Code of Civil Procedure (CCP) Section 872.220 - Partition Title Report
The California Partition Law begins at Code of Civil Procedure section 872.010 and ends at Code of Civil Procedure section 874.323. Section 872.220 requires that the plaintiff state the existence and location of a title report if they have procured one. A title report includes a preliminary report, guarantee, binder, or policy of title insurance. (CCP § 872.010 subd. (e).)
Code of Civil Procedure section 872.220 states
If it is necessary to have a title report:
- The plaintiff may, prior to commencing the action, procure a title report and shall in the complaint indicate he has done so and designate a place where it will be kept for inspection, use, and copying by the parties.
- The court may, upon application of a party, authorize him to procure a title report and shall designate a place where it shall be kept for inspection, use, and copying by the parties. The court may, in all cases, order allowance, accounting, contribution, or other compensatory adjustment among the parties according to the principles of equity.
(Amended by Stats. 1976, c. 73, p. 110, § 6.)What Is an Example?
“Sarah” and “John” inherited a large piece of vacant land from their late grandfather in Humboldt, California. However, they had differing views on how to utilize the property. Sarah wanted to sell the land, while John wanted to build a single-family home. Unable to reach an agreement, Sarah sought a partition and sale of the property. Before commencing the partition action, Sarah obtained a title report, that showed her deceased grandfather as the owner of the property which was needed to transfer ownership to her and John as beneficiaries of their grandfather’s trust.
As required by Code of Civil Procedure section 872.220, Sarah ensured that the report was accessible to John. Sarah designated that the title report would be kept at her counsel's office in for use and copying. During the proceedings, John also requested authorization from the court to obtain a separate title insurance report. The court granted his request and designated that the title insurance report would be kept at his counsel’s office for Sarah to copy if needed. As the partition action progressed, the court recognized the need for various adjustments.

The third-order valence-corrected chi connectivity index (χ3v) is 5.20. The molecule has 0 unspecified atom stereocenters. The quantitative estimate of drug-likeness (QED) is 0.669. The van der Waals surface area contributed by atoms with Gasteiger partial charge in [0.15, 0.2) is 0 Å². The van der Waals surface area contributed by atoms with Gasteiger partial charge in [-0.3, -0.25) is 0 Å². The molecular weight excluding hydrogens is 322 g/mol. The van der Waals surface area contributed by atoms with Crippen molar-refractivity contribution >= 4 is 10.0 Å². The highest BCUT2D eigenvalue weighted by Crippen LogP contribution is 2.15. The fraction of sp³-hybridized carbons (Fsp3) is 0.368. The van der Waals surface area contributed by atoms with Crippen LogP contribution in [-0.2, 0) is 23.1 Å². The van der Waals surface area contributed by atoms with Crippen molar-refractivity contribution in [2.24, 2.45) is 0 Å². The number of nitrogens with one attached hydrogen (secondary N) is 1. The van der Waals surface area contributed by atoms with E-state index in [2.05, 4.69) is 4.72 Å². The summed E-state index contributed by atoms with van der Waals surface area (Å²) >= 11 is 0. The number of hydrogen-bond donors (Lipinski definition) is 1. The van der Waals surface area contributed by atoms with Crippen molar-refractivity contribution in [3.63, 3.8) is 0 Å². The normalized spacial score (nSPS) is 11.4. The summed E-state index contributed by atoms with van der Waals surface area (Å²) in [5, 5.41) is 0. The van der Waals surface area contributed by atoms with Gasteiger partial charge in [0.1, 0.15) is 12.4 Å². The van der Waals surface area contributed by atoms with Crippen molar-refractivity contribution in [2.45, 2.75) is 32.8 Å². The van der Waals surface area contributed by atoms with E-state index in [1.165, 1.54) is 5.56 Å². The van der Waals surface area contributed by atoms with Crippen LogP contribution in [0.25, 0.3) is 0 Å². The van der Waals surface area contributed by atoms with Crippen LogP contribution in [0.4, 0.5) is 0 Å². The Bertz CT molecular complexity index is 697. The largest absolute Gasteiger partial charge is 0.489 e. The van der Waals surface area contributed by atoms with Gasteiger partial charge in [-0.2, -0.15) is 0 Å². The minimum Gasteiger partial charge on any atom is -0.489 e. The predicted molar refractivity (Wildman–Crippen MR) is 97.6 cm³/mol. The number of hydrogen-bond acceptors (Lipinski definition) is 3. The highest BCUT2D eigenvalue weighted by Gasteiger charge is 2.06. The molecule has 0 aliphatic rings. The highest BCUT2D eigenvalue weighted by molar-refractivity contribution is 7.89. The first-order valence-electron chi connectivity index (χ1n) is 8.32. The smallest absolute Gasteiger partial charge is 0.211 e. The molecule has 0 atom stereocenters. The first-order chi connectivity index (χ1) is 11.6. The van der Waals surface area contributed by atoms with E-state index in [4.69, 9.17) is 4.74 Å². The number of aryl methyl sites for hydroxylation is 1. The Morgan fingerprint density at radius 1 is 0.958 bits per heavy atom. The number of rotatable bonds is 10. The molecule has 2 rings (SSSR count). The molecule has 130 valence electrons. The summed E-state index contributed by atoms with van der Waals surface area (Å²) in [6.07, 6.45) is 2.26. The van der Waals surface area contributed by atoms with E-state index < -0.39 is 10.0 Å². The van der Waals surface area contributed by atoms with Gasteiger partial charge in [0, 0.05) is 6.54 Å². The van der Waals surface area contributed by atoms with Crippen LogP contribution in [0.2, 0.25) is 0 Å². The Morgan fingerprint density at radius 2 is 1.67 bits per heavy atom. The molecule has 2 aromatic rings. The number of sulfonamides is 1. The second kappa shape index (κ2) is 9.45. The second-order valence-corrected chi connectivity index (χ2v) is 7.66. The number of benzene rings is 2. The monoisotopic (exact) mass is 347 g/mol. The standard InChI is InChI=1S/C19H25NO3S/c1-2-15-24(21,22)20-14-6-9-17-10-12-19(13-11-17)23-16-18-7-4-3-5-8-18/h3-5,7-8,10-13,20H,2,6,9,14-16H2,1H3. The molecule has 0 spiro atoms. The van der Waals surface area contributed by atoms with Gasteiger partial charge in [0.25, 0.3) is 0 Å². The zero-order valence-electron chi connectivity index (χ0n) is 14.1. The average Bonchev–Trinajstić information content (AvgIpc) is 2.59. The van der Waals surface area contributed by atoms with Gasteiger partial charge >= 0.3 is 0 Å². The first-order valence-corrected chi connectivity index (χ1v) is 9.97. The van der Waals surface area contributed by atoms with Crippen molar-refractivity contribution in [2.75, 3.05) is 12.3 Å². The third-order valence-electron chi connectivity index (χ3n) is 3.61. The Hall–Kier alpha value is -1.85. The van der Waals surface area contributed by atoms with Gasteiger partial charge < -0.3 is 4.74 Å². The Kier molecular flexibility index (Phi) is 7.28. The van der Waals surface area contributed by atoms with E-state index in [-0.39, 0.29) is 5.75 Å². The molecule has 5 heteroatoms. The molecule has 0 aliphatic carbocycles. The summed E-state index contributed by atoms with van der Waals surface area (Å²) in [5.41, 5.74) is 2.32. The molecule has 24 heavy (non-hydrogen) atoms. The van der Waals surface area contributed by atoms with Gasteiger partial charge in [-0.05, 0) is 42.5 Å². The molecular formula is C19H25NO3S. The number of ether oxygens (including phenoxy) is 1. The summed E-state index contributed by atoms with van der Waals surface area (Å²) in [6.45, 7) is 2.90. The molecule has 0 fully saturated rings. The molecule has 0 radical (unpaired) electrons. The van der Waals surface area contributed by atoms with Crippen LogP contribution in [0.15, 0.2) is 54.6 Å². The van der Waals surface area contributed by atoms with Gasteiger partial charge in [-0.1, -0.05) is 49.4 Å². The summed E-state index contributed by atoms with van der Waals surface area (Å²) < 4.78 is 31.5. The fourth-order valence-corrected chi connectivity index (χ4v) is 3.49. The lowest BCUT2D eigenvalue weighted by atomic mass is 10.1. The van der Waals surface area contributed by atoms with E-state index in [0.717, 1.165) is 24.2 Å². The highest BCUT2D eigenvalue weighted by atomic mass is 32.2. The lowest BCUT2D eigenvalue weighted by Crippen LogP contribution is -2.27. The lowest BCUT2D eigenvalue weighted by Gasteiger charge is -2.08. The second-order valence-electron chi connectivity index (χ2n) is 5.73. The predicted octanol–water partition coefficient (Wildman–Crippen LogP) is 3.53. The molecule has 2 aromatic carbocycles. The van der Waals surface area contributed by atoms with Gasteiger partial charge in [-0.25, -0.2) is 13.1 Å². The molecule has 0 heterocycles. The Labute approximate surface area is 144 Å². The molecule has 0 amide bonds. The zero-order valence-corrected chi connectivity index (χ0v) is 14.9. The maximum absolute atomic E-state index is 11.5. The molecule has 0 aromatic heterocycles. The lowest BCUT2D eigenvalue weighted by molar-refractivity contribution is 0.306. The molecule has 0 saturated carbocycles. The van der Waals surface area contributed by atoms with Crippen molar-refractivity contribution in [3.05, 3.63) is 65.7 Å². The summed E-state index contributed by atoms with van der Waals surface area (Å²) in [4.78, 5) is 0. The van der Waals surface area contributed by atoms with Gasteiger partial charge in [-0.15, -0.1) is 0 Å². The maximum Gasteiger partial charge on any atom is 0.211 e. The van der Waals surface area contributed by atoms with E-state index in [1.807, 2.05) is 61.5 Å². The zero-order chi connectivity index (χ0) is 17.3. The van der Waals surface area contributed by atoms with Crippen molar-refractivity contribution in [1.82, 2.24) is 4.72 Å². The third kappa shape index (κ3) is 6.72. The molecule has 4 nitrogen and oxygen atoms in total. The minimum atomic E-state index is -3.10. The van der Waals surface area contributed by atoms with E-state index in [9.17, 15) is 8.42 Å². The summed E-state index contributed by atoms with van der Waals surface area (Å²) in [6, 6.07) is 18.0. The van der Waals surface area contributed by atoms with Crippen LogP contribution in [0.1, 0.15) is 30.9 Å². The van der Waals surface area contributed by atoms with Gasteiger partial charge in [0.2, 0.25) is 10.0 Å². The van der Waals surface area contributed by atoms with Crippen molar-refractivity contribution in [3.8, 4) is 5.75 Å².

For instance, Sara had incurred expenses related to conducting a survey of the property boundaries and resolving boundary disputes. The court, in accordance with the provision in section 872.220, ordered an allowance for these expenses and ensured that the relevant documents regarding these adjustments were made available for inspection and use by both parties. Ultimately, the court determined that a sale of the property was the most appropriate resolution.Law Revision Commission Comments (CCP § 872.220)
Section 872.220 is derived from former Section 799. For a definition of "title report," see Section 872.020 (f). Provisions relating to the title report formerly found in Section 800 are omitted as outmoded and inappropriate under modern conditions. For allowance of cost of procuring the title report, see Section 874.0l0.Assembly Committee Comments
Section 872.220 is yet another example of a statute without an “official” comment from the Assembly Committee. But this is due in large part to the Legislature’s overall adoption of the Law Revision Commission’s suggestions when the law of partitions was changed in 1976. The introduction to Assembly Bill 1671 (which ushered in this statute among others) states that the Revision Commission’s recommendations “reflect the intent of the Assembly Committee… in approving the various provisions of Assembly Bill 1671.”
In addition, the lack of comment may also be because Section 872.220 is a relatively simple statute on its face. In practice, it allows for plaintiffs in partition actions to attach title reports to the complaint so that the court and defendant may verify the allegations.
As to what constitutes a title report, Section 872.010 states that it “includes a preliminary report, guarantee, binder, or policy of title insurance.” Usually, though, title reports are straightforward documents. They will contain the results of a title search on the subject property, a legal description of the land, and a list of any easements, liens, or encumbrances affecting the property.
Because of their usefulness, litigants are likely to see title reports in essentially every partition action. Moreover, they’re relatively inexpensive to obtain. And even if they were more costly, any expenses spent on acquiring a title report is actually recoverable in partition actions.
This is because Section 874.010 lists “the reasonable costs of a title report procured pursuant to Section 872.220 with interest thereon at the legal rate from the time of payment” as a “cost of partition.” And in partition actions, an award of costs and fees should be proportionately divided based on the parties’ ownership interest in the property. (Finey v. Gomez (2003) 111 Cal.App.4th 527, 545-546.)
As such, even if a plaintiff pays for report out of their own pocket, the other parties will ultimately be responsible for covering their proportionate share of that cost at the end of the lawsuit.